Gasworkers, Leeds, 1890

“Throughout 1889, there had been rumblings among the Gasworkers; it should not need stressing that these were critical to the economy and comfort of the city. As winter approached, the Gas Committee conceded to a number of demands on hours and pay.These were buoyant days for the newly powerful Trade Union movement and the concession was a notable victory.

The Committee was not minded to accept its defeat, however, and prepared for a battle the following summer when gas demand was at its lowest. After Easter, a number of provocative measures were introduced which resulted in a withdrawal of labour from July 1st. This was in an atmosphere of very large public meetings and serious hostility between the Union (treating in very reasonable language) and the Liberal Council – it is important to note that the dispute was held with the party which, prior to the establishment of the Labour Party, had been “of the working man”.

The Council brought in blackleg labour from London and Manchester, and it was this development that sparked spectacular riots in the neighbourhood of the Meadow Lane and New Wortley gasworks.

In fact, events had been brewing for some time, based on significant social discontent surrounding housing and sanitary issues among the working classes. Before the end of June, there had been blockades at the gasworks, and attempts to prevent the erection of marquees designed to house the blacklegs. The authorities had sensed the mood and took the precaution on their arrival of housing most of the blacklegs in the Town Hall. Other night-time arrivals were greeted violently by small numbers of pickets as they were escorted into the Meadow Lane works, resulting in several casualties as they were beaten off by police.

The following day huge crowds gathered at Meadow Lane to “persuade” the blacklegs to depart, which many did. By evening, a crowd of 10000-15000 was charging the works and conducting pitched battles with the police, resulting in a large and very bloody battle.

The men billeted in the Town Hall were understandably nervous, and the authorities chose to escort them to New Wortley works, a decision which turned out to be a major misjudgement. Police were drafted in from Bradford, York and Huddersfield, and large number of foot and mounted soldiers also deployed. At around 8pm on Tuesday 1st July some 260 blacklegs, in company with the Mayor and other civic dignitaries set out, guarded by a force of some 500. The scale of public excitement and hostility can be judged by the numbers outside the Town Hall, estimated at 30000. The procession approached the railway bridges close to the works, which had been occupied by the gasworkers and their supporters, who started to direct a major bombardment on the police and soldiers below. The pro-union crowd at this point was estimated at 15000 people. The forces of law and order fought back, and the armed military indicated their desire to open fire; most of the blacklegs were hustled into the works.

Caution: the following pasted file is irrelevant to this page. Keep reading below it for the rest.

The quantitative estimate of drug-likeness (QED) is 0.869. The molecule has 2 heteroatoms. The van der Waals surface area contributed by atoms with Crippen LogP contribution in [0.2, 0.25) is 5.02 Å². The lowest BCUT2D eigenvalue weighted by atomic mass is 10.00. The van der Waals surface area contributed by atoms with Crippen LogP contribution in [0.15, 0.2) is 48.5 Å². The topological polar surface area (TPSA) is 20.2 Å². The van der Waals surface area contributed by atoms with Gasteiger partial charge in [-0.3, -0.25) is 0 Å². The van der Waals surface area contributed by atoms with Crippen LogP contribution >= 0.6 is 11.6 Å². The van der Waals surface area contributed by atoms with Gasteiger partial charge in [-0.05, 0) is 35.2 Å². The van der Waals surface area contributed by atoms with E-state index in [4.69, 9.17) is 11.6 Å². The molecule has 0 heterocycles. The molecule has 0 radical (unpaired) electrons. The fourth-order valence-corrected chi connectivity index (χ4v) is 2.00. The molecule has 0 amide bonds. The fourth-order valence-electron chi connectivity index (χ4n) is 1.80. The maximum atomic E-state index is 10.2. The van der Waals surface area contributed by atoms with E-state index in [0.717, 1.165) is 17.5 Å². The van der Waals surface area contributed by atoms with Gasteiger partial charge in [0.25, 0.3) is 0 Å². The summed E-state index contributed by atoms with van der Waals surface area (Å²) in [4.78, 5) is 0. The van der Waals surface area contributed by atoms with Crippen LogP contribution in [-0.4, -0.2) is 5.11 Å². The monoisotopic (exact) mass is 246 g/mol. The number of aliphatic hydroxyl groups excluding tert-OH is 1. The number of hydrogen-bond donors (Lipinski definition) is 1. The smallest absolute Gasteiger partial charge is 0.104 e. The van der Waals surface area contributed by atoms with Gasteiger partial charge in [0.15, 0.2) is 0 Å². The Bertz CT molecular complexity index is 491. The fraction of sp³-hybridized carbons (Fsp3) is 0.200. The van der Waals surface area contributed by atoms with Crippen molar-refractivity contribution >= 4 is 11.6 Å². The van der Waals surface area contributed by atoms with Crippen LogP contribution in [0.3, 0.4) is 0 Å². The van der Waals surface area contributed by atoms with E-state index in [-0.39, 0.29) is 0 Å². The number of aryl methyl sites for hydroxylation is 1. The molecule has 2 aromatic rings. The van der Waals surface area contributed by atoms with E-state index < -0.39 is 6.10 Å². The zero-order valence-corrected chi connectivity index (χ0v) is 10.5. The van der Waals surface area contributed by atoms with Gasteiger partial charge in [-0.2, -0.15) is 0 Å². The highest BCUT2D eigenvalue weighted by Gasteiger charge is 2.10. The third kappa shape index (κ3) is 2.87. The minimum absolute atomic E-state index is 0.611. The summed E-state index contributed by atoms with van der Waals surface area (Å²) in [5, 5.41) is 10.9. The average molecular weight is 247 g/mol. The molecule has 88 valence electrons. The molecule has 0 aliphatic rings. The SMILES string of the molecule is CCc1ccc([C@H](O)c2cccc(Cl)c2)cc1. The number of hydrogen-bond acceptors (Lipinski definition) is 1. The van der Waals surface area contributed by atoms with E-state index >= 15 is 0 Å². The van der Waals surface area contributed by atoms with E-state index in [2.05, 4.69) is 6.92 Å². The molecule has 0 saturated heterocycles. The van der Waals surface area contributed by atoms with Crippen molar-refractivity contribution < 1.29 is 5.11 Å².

The events of this day represent the most spectacular labour-related battle seen in Leeds, and was not exceeded in scale in most of the country throughout the last two centuries. Very large numbers had been given the opportunity to prepare ammunition and position themselves, while their primary targets (police and soldiers, not the blacklegs) were well trained and only too ready to fight back. The local press described the scene is detail – the Leeds Evening Express noted.

The bridges were crowded with men … and they massed piles of missiles.

_As they came within range, the fire was directed with simply terrific force on them. The scene that ensued simply defies description, bricks, stones, clinkers, iron belts, sticks etc. were hurled into the air to fall … upon and amongst the blacklegs and their escort.

The following day, a large crowd renewed its attack on the works and the Mayor read the Riot Act, and called out a party of Hussars from York. Attacks meanwhile continued at Meadow Lane. At the end of the Wednesday, the great majority of the blacklegs had, one way or another, left the city.

The events of this summer week were important; they indicated the depth of (pro-worker) feeling within the city and resulted in ultimate defeat for the Council. Not only were they shown to be unable to defend the men they brought in, but a shortage of gas quickly developed, producing pressure from business and industry to settle the dispute, since both were heavily dependent on an abundant supply of what was then very cheap and reliable fuel. This union victory reversed some defeats in the industry in many other parts of the country (explaining the plentiful supply of blacklegs) and provided major encouragement to the movement. It also allowed a demonstration by the broader population of its hostility to authority, based on the squalid conditions in which they were required to live.

A Union adviser, Edward Aveling, wrote in the People’s Press during the following week

… there can be little doubt that in other conflicts between masters and men, both masters and men will not forget this Leeds business …

The Gasworkers incidents were not the mostly costly in terms of life, but as a spectacle were the jewel in the crown of Leeds riots.”

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